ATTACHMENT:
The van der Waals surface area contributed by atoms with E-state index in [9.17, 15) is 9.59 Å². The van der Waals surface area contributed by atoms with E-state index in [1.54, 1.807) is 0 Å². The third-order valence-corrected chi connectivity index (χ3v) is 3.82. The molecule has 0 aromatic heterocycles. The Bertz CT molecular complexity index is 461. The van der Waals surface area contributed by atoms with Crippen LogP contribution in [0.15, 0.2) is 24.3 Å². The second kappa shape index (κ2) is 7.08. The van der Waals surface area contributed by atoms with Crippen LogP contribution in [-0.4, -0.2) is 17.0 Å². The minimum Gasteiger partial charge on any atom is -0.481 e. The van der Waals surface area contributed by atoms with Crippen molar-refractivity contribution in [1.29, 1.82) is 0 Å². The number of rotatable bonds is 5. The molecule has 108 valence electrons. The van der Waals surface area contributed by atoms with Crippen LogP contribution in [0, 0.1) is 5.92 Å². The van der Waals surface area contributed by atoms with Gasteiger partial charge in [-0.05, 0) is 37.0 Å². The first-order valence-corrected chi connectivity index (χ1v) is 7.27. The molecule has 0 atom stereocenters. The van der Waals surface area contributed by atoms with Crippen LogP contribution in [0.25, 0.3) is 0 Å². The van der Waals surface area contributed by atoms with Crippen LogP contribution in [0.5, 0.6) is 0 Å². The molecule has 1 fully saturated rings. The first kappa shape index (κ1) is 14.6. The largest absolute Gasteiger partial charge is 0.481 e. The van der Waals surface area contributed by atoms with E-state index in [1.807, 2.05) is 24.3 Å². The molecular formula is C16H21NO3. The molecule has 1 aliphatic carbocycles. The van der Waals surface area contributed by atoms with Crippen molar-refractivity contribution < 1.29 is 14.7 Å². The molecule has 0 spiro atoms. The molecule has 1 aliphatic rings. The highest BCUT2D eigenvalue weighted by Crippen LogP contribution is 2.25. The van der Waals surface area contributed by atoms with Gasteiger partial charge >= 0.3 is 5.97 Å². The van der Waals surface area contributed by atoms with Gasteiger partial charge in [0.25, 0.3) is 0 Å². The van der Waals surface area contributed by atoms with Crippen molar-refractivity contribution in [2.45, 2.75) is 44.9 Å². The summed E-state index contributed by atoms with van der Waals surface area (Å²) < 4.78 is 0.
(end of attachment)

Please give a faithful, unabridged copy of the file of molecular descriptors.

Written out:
The van der Waals surface area contributed by atoms with E-state index in [9.17, 15) is 9.59 Å². The van der Waals surface area contributed by atoms with E-state index in [1.54, 1.807) is 0 Å². The third-order valence-corrected chi connectivity index (χ3v) is 3.82. The molecule has 0 aromatic heterocycles. The Bertz CT molecular complexity index is 461. The van der Waals surface area contributed by atoms with Crippen LogP contribution in [0.15, 0.2) is 24.3 Å². The second kappa shape index (κ2) is 7.08. The van der Waals surface area contributed by atoms with Crippen LogP contribution in [-0.4, -0.2) is 17.0 Å². The minimum Gasteiger partial charge on any atom is -0.481 e. The van der Waals surface area contributed by atoms with Crippen molar-refractivity contribution in [1.29, 1.82) is 0 Å². The number of rotatable bonds is 5. The molecule has 108 valence electrons. The van der Waals surface area contributed by atoms with Crippen LogP contribution in [0, 0.1) is 5.92 Å². The van der Waals surface area contributed by atoms with Gasteiger partial charge in [-0.05, 0) is 37.0 Å². The first-order valence-corrected chi connectivity index (χ1v) is 7.27. The molecule has 0 atom stereocenters. The van der Waals surface area contributed by atoms with Crippen LogP contribution in [0.25, 0.3) is 0 Å². The van der Waals surface area contributed by atoms with Crippen LogP contribution in [0.5, 0.6) is 0 Å². The molecule has 1 fully saturated rings. The first kappa shape index (κ1) is 14.6. The largest absolute Gasteiger partial charge is 0.481 e. The van der Waals surface area contributed by atoms with E-state index in [1.807, 2.05) is 24.3 Å². The molecular formula is C16H21NO3. The molecule has 1 aliphatic carbocycles. The van der Waals surface area contributed by atoms with Crippen molar-refractivity contribution < 1.29 is 14.7 Å². The molecule has 0 spiro atoms. The molecule has 1 aliphatic rings. The highest BCUT2D eigenvalue weighted by Crippen LogP contribution is 2.25. The van der Waals surface area contributed by atoms with Gasteiger partial charge >= 0.3 is 5.97 Å². The van der Waals surface area contributed by atoms with Gasteiger partial charge in [0.25, 0.3) is 0 Å². The van der Waals surface area contributed by atoms with Crippen molar-refractivity contribution in [2.45, 2.75) is 44.9 Å². The summed E-state index contributed by atoms with van der Waals surface area (Å²) < 4.78 is 0.